Europe's week: Energy woes continue and Queen Elizabeth II dies

Christine Lagarde, President of the ECB smiles during a press conference following a meeting of the governing council in Frankfurt, Germany, Thursday, July 21, 2022.
Christine Lagarde, President of the ECB smiles during a press conference following a meeting of the governing council in Frankfurt, Germany, Thursday, July 21, 2022. Copyright Michael Probst/Copyright 2022 The Associated Press. All rights reserved
By Stefan Grobe
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Here's a look at the top stories from Europe this week.


Here's a look at the top stories from around Europe this past week.

The European Central Bank (ECB) hiked interest rates by a record three-quarters of a point on Thursday, in a bid to contain the inflationary fallout from Russia's invasion of Ukraine and the ensuing energy crisis.

The move takes the benchmark rate for the 19 eurozone countries to 0.75%.

It follows the ECB's first hike since 2011 back in July, when rates were increased to zero after years in negative territory.

“This major step frontloads the transition from the prevailing, highly accommodative level of policy rates towards levels that will ensure the timely return of inflation to our 2% medium-term target," Christine Lagarde, ECB President said on Thursday. 

"Based on our current assessment, over the next several meetings we expect to raise interest rates further to dampen demand and guard against the risk of a persistent upward shift in inflation expectations."

However, the hike could exacerbate an already looming recession, according to some experts.

Decades-high inflation is already taking its toll, with recent surveys suggesting that business activity fell in August for the second straight month.

At a moment when the EU is scrambling to shield its citizens from exploding electricity prices, the eurozone economy could slide into recession.

Mario Centeno, member of the Governing Council of the ECB and Governor of the Bank of Portugal, did have some positive news though, telling Euronews that prices could start coming down next year.

"Inflation developments in Europe and even across the world have been the result of a sequence of shocks. As these shocks fade away, we can expect inflation also to come down. These shocks are several energy shocks before the war and after the war. Also, supply bottlenecks as a result of the pandemics," Centano said.

"We expect those to fade away in the next few quarters to improve at least. And so this is this will be good news for inflation," he said.

"Of course, we as central bankers are always concerned about second-round effects. For example, the impact that wage revisions and negotiations may have on inflation by a cycle of wage pressure on prices. So, I would say that later this year, surely in the first half of next year, we will see prices coming down."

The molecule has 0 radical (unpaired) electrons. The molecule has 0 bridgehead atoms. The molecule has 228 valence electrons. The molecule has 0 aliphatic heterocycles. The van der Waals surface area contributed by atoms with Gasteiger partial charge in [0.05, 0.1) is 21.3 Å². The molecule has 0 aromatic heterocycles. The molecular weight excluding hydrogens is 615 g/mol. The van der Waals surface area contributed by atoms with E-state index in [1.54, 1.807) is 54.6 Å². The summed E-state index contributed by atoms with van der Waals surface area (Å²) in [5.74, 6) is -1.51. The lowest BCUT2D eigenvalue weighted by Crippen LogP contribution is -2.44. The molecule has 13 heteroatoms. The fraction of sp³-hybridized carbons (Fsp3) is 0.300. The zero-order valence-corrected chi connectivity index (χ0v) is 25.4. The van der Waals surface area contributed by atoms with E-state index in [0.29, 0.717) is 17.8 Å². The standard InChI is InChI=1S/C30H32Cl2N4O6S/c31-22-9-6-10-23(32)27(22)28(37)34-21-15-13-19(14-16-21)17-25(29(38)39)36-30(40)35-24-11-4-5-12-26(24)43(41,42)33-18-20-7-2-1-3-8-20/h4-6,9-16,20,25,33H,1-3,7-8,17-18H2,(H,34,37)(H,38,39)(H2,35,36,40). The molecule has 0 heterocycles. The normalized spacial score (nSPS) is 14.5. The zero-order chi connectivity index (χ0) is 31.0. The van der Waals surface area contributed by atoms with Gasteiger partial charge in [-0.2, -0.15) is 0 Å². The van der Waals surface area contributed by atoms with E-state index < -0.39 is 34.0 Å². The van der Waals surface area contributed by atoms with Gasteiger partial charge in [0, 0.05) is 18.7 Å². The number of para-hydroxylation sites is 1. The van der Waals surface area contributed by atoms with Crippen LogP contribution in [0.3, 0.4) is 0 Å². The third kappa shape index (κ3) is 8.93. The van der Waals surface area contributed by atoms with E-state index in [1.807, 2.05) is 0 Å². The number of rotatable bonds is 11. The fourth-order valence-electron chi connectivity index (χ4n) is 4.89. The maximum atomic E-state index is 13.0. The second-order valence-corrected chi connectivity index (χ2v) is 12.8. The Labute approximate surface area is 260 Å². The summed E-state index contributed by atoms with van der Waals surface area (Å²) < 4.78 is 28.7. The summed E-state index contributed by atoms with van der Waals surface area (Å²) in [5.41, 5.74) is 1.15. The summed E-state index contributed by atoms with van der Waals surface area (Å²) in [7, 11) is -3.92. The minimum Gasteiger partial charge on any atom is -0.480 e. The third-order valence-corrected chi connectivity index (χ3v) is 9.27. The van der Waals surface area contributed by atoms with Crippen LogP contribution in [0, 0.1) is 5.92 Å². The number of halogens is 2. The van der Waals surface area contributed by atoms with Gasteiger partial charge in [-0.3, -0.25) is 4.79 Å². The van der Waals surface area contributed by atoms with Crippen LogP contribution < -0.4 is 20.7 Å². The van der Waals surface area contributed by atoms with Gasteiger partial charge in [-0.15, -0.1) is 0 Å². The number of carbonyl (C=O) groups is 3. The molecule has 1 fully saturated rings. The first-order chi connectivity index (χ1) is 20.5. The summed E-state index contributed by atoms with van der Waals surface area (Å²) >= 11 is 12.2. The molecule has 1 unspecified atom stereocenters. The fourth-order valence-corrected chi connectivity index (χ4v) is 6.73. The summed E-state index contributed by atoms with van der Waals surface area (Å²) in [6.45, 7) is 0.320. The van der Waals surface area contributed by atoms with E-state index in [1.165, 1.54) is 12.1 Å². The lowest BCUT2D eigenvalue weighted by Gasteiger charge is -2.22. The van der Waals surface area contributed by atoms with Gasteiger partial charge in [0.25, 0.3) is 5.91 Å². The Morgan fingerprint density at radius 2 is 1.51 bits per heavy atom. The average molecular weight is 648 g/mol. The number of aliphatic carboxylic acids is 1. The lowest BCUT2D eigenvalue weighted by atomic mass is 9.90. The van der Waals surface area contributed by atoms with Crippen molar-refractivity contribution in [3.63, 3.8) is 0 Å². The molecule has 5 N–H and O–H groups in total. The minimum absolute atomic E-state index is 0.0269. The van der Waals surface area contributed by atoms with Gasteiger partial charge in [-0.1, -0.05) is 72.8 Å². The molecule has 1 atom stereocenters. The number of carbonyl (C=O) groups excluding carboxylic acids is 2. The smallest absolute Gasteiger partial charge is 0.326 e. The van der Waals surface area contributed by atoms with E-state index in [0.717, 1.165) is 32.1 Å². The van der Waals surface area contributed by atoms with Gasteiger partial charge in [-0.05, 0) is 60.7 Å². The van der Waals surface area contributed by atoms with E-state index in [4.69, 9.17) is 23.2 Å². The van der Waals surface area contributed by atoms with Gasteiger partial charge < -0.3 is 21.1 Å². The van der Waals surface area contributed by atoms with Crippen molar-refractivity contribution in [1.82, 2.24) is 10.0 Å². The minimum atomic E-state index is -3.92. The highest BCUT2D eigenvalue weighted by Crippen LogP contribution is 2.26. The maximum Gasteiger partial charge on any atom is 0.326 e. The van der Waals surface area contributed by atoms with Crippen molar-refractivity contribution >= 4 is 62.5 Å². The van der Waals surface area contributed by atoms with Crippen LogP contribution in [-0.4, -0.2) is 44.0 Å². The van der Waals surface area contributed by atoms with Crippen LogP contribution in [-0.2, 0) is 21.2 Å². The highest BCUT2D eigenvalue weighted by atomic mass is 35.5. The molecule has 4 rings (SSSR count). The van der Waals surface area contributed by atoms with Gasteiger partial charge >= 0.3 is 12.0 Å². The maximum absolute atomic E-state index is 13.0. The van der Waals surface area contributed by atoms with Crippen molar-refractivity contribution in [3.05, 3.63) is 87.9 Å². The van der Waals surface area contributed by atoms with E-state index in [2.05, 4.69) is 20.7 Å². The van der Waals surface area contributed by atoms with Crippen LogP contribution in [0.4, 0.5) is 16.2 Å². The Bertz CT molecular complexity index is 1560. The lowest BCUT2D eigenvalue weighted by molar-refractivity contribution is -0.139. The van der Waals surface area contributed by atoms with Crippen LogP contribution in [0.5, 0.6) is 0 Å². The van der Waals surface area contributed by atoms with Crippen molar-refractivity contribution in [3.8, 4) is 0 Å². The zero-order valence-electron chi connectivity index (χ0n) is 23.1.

Crunch energy meeting

The EU's energy ministers were also in Brussels, gathering to discuss emergency proposals to try and reign in skyrocketing bills.

The emergency meeting focussed on the five draft proposals unveiled earlier this week by European Commission President Ursula von der Leyen, including an EU-wide plan to introduce "mandatory" electricity savings during peak hours (usually 7 am to 10 pm) and a cap on the excess revenues made by inframarginal generators, namely power plants that use sources cheaper than gas (renewables, nuclear, coal).

A price cap on imports of Russian pipeline gas was also under discussion, which is the European Commission's preferred option, rather than a price cap on all gas imports into the EU. 

"We have to take care that we will not jeopardise our security of supply situation," Kadri Simson, European Commissioner for Energy told reporters following the meeting on Friday. 

"The LNG market is a global market. We are not among the three biggest LNG import regions and there is very strong competition in the LNG market and right now it is important that we can replace the decreasing Russian volumes with alternative of suppliers."


A legend dies

Moving on from inflationary and energy woes that have dominated the headlines for weeks, Buckingham Palace announced on Thursday that British monarch Queen Elizabeth II had died, bringing to an end a 70-year reign.

A statement on the royal website said the 96-year-old monarch died peacefully at Balmoral Castle in the afternoon.

Earlier the palace released an unusual statement saying doctors were concerned for her health and were keeping her under medical supervision.

Elizabeth was the UK's longest-reigning monarch. She took the throne in 1952 upon the death of her father, King George VI.

Her son now takes the throne and will be known as King Charles III.


In a statement, he said his mother's death was "a moment of the greatest sadness for me and all members of my family... her loss will be deeply felt throughout the country, the Realms and the Commonwealth, and by countless people around the world".

British Prime Minister Liz Truss described Elizabeth's death as "a huge shock to the nation and to the world. Queen Elizabeth II was the rock on which modern Britain was built".

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